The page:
NOAA builds networks in Africa

The National Oceanic and Atmospheric Administration, with financial assistance from the U.S. Agency for International Development, is building a communications network in Africa to talk about the weather.

"Why would a bunch of weather guys build a network?" Kelly Sponberg, coordinator of NOAA's climate information project, wondered aloud during a Jan. 15 conference in Washington, D.C. "The usual response is that it's not my job to build a communications infrastructure. Well, it is—at least in part," said Sponberg, speaking at a USAID conference on communications technology in disaster and development assistance.

The purpose for building a communications infrastructure—which is based on solar-powered "wind-up" radios and digital radios—is to get critical weather data into the hands of farmers in developing countries, he said.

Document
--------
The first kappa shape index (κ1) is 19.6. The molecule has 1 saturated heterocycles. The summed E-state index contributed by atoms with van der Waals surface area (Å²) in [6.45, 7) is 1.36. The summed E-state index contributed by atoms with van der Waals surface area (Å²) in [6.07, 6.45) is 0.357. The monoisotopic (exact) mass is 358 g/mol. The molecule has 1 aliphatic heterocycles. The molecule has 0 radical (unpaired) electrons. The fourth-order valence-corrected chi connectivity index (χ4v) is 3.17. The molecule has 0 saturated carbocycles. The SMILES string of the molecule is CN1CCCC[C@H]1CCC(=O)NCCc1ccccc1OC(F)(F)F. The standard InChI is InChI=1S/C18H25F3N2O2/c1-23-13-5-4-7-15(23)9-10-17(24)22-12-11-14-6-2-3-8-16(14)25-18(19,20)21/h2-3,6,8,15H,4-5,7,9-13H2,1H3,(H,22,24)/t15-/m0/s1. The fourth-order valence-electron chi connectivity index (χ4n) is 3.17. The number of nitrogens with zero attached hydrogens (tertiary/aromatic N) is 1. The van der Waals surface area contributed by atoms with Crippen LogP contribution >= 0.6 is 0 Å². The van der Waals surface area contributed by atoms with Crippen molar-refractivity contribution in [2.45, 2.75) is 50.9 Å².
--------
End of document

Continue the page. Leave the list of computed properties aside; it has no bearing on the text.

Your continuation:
NOAA is doing this in conjunction with the WorldSpace Foundation, a nongovernmental organization that beams weather information via satellite to rural areas equipped with a digital satellite receiver, which then relays the data to local and regional radio stations for broadcast.

In recent years, NOAA has helped get thousands of digital and wind-up radios into African communities. The radios carry AM, FM and short-wave bands.

Sponberg, working with Niger and a Netherlands agency, also helped design and implement the digital radio satellite broadcasts that now provide critical meteorological data to the developing countries.

The same data is formatted for the Web and available to computer users in Africa via satellite link, Sponberg said.

With the broadcast, NOAA gives Africans what they need in order to make forecasts and related bulletins relative to agriculture planning and programs, he said.

But, aside from the weather reports, locals are also able to use the radios for any other kind of content, he said. "If it's going to be used 99 percent of the time for entertainment or other uses, so be it."


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